To have the IMAP-extensions installed correctly you have to:
ln -s /usr/lib/libc-client.a /usr/lib/x86_64-linux-gnu/libc-client.a cd /usr/include ln -s x86_64-linux-gnu/curl
Then you should be set to configure the install script and this is the step where you should change your options according to what you need and don’t need. Mine is the following:
./configure --prefix=/opt/php-8.0.2 --enable-mbstring --with-curl --with-zlib --enable-gd --disable-rpath --enable-inline-optimization --with-bz2 --with-zlib --enable-sockets --enable-sysvsem --enable-sysvshm --enable-pcntl --enable-mbregex --enable-exif --enable-bcmath --with-mhash --with-zip --with-pdo-mysql --with-mysqli --with-mysql-sock=/var/run/mysqld/mysqld.sock --with-jpeg=/usr --with-openssl --with-fpm-user=www-data --with-fpm-group=www-data --with-libdir=/lib/x86_64-linux-gnu --enable-ftp --enable-opcache --enable-fpm --without-sqlite3
If you get errors saying that some packages were missing, please Google for the missing packages and how to install them on your system and try to run the configure part again, rinse and repeat until it succeeds.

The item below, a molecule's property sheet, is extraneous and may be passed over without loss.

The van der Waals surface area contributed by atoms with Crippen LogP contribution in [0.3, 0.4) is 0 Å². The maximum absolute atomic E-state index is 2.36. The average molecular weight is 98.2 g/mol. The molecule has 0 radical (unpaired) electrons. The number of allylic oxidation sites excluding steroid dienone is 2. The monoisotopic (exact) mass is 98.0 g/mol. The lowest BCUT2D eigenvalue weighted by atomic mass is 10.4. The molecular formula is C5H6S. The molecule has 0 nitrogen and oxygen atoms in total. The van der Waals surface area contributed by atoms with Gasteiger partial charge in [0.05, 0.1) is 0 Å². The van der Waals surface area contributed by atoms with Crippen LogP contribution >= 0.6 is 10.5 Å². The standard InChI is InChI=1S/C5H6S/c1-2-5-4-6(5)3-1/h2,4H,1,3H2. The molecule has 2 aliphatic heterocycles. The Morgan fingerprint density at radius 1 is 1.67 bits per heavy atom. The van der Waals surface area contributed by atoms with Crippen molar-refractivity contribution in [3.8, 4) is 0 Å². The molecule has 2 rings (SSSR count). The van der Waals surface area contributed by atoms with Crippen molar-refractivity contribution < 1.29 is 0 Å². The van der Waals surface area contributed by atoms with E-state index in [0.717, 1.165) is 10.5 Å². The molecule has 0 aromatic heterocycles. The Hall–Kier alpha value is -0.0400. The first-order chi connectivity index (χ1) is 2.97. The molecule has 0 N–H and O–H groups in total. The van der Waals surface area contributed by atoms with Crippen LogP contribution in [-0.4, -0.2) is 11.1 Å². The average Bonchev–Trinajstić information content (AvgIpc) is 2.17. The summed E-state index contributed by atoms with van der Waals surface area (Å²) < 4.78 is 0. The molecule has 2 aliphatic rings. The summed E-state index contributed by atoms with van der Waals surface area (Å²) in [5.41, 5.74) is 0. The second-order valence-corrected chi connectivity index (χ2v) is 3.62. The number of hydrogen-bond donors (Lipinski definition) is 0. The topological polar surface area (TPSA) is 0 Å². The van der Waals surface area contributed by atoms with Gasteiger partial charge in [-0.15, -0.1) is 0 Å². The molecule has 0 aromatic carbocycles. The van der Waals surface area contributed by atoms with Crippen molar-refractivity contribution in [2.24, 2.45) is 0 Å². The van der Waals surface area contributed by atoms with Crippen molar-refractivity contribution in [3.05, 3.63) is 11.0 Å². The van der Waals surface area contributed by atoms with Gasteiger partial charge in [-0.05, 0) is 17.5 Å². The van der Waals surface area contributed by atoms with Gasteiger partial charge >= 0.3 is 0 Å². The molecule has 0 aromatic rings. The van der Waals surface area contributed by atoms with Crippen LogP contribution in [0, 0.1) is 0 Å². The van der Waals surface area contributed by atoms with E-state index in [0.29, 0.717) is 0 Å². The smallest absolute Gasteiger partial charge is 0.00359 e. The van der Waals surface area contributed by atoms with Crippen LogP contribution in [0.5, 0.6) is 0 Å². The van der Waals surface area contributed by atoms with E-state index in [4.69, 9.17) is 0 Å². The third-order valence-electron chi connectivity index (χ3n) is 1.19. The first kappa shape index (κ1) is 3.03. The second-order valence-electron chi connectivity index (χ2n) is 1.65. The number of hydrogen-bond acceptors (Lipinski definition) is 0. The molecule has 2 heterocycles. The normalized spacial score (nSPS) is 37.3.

The next step is to actually make and install the binaries and you can tweak the ”make” part by letting it use X number of cores by setting the ”-j” parameter. In the following example 4 cores may be used by the compiler. If you have more available cores, you may increase the number.
make -j 4 make install
When the binaries are installed, we copy some default production ready configuration files:
cp /usr/local/src/php-8.0-build/php-8.0.2/php.ini-production /opt/php-8.0.2/lib/php.ini cp /opt/php-8.0.2/etc/php-fpm.conf.default /opt/php-8.0.2/etc/php-fpm.conf cp /opt/php-8.0.2/etc/php-fpm.d/www.conf.default /opt/php-8.0.2/etc/php-fpm.d/www.conf
Using your preferred text editor, open the file ”/opt/php-8.0.0/etc/php-fpm.conf” and remove the ”;” from the line ”;pid = run/php-fpm.pid”.
I’m using ”vim” as text editor, but you may use ”nano” or what ever, so just replace ”vim” with your preferred editor.